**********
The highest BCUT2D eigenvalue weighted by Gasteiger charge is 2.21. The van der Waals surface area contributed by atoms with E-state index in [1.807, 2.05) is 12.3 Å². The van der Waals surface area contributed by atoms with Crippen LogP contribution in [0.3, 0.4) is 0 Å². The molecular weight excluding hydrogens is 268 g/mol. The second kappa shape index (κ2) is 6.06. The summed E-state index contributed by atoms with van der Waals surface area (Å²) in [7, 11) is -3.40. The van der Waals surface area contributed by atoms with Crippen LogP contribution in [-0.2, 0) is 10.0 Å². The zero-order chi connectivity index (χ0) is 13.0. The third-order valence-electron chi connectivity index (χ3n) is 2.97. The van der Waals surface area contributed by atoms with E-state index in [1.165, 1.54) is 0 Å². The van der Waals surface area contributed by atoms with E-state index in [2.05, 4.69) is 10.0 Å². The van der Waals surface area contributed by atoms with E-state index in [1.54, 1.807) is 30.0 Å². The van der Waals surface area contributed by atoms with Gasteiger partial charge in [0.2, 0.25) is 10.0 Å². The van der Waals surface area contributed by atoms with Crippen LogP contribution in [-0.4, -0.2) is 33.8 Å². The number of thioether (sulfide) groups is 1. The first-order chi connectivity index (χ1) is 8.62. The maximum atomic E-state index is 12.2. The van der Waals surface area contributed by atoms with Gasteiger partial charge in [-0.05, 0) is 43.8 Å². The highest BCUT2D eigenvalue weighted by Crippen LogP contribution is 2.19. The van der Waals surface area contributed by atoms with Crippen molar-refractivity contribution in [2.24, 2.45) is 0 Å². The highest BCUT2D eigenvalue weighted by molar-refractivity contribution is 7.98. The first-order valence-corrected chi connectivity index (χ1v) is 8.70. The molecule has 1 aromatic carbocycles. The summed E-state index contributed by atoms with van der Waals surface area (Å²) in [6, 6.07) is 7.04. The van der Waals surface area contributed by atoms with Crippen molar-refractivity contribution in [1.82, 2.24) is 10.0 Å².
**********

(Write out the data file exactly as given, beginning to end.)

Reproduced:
The highest BCUT2D eigenvalue weighted by Gasteiger charge is 2.21. The van der Waals surface area contributed by atoms with E-state index in [1.807, 2.05) is 12.3 Å². The van der Waals surface area contributed by atoms with Crippen LogP contribution in [0.3, 0.4) is 0 Å². The molecular weight excluding hydrogens is 268 g/mol. The second kappa shape index (κ2) is 6.06. The summed E-state index contributed by atoms with van der Waals surface area (Å²) in [7, 11) is -3.40. The van der Waals surface area contributed by atoms with Crippen LogP contribution in [-0.2, 0) is 10.0 Å². The zero-order chi connectivity index (χ0) is 13.0. The third-order valence-electron chi connectivity index (χ3n) is 2.97. The van der Waals surface area contributed by atoms with E-state index in [1.165, 1.54) is 0 Å². The van der Waals surface area contributed by atoms with E-state index in [2.05, 4.69) is 10.0 Å². The van der Waals surface area contributed by atoms with E-state index in [1.54, 1.807) is 30.0 Å². The van der Waals surface area contributed by atoms with Gasteiger partial charge in [0.2, 0.25) is 10.0 Å². The van der Waals surface area contributed by atoms with Crippen LogP contribution in [-0.4, -0.2) is 33.8 Å². The number of thioether (sulfide) groups is 1. The first-order chi connectivity index (χ1) is 8.62. The maximum atomic E-state index is 12.2. The van der Waals surface area contributed by atoms with Gasteiger partial charge in [-0.05, 0) is 43.8 Å². The highest BCUT2D eigenvalue weighted by Crippen LogP contribution is 2.19. The van der Waals surface area contributed by atoms with Crippen molar-refractivity contribution in [2.24, 2.45) is 0 Å². The highest BCUT2D eigenvalue weighted by molar-refractivity contribution is 7.98. The first-order valence-corrected chi connectivity index (χ1v) is 8.70. The molecule has 1 aromatic carbocycles. The summed E-state index contributed by atoms with van der Waals surface area (Å²) in [6, 6.07) is 7.04. The van der Waals surface area contributed by atoms with Crippen molar-refractivity contribution in [1.82, 2.24) is 10.0 Å².